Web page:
The article discusses findings from an ethnography investigating how volunteering in local associational life is changing, asking whether structural factors fixed in localities remain important or whether, as others have suggested, volunteering is becoming disembedded from place. Across two locations, how situational variables, including belonging, identification and interaction, remain important determinants of volunteering, and how the relationship between people and their localities has distinct meanings were observed. In one locality, people participated as volunteers because they had a strong sense of belonging; in the other, they often volunteered because they wanted to belong. Findings: local voluntary association is important in forming bridges between people in 'places' and wider society, but that differing notions of belonging mean that localities are not equally situated to operate as effective conduits. Conclusion: understanding these dynamics is important for outside agencies in delivering support and public services.

LAUGH: playful objects in advanced dementia care

TREADAWAY Cathy
2018

The article reports on an international research project led by the Cardiff School of Art and Design at Cardiff Metropolitan University to develop highly personalised, playful objects for people with advanced dementia. The aim of the project was to understand the best ways to design objects that can give pleasure and comfort to people in the advanced stages of dementia and to provide guidance for designers working in the sector. The article discusses the participatory approach to the research, testing and feedback and provides an example of one of the LAUGH objects that was found to have a significant impact on wellbeing - a comforting "Hug". The article also covers how the objects stimulate memories and some of the outcomes from the project and future direction.

Imagine Arts: how the arts can transform care homes

BROOME Emma
2018

Imagine Arts was a three year programme funded by Arts Council England and the Baring Foundation involving a collaboration between the national home care provider Abbeyfield, Nottingham council, local arts organisations and Nottingham University. The aim was to enrich the lives of older people in care homes. Residents in 17 care homes took part in the programme, many of whom had dementia. This article discusses the outcomes of an independent evaluation that looked at the impact of Arts on care homes. Findings suggest that the delivery of high quality arts activities in care homes is feasible. Overall, residents had positive reflections and socialisation seemed to improve as the series of arts sessions progressed. The article also discusses the culture shift that is needed to embed the arts fully in residential care. The article also comments on the project legacy and provides some recommendations for care homes looking to introduce arts programmes.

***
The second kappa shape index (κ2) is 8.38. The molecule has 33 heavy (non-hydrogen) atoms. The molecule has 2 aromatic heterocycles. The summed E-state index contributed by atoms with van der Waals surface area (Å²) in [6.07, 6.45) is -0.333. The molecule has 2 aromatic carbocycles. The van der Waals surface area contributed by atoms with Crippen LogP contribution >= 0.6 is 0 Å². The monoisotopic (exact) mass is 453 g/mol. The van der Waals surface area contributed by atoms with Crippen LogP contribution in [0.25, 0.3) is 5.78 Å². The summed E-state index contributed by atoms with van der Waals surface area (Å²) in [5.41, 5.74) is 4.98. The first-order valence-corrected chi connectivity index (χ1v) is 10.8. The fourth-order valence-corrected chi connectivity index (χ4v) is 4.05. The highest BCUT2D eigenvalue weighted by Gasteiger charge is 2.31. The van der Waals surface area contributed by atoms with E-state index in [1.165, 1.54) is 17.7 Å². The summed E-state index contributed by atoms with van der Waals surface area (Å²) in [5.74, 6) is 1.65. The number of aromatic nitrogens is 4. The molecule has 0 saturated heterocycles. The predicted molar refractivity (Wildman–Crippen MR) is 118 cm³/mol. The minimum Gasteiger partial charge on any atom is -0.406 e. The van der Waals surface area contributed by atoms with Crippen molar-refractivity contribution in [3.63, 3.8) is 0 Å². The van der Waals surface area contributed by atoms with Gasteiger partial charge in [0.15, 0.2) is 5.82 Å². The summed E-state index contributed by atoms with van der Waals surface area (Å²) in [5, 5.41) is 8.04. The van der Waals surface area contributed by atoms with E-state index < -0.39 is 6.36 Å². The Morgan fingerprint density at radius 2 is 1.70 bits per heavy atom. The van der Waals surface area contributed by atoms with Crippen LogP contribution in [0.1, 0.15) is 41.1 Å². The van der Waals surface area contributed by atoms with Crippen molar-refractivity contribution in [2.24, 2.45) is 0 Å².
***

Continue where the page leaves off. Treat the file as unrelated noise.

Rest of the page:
Improving social support for older adults through technology: findings from the prism randomized controlled trial

CZAJA Sara J., et al
2018

Objectives: Information and communication technology holds promise in terms of providing support and reducing isolation among older adults. The impact of a specially designed computer system for older adults, the Personal Reminder Information and Social Management (PRISM) system is evaluated in this study. Design, Setting, and Participants: The trial was a multisite randomized field trial conducted at 3 sites. PRISM was compared to a Binder condition wherein participants received a notebook that contained paper content similar to that contained in PRISM. The sample included 300 older adults at risk for social isolation who lived independently in the community (Mage = 76.15 years). Primary outcome measures included indices of social isolation, social support, loneliness, and well-being. Secondary outcome measures included indices of computer proficiency and attitudes toward technology. Data were collected at baseline and at 6 and 12 months post-randomization. Results: The PRISM group reported significantly less loneliness and increased perceived social support and well-being at 6 months. There was a trend indicating a decline in social isolation. Group differences were not maintained at 12 months, but those in the PRISM condition still showed improvements from baseline. There was also an increase in computer self-efficacy, proficiency, and comfort with computers for PRISM participants at 6 and 12 months. Discussion: The findings suggest that access to technology applications such as PRISM may enhance social connectivity and reduce loneliness among older adults and has the potential to change attitudes toward technology and increase technology self-efficacy.

Results 11 - 20 of 434

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LAUGH research project

LAUGH research project New practice example about a research project to develop highly personalised, playful objects for people with advanced dementia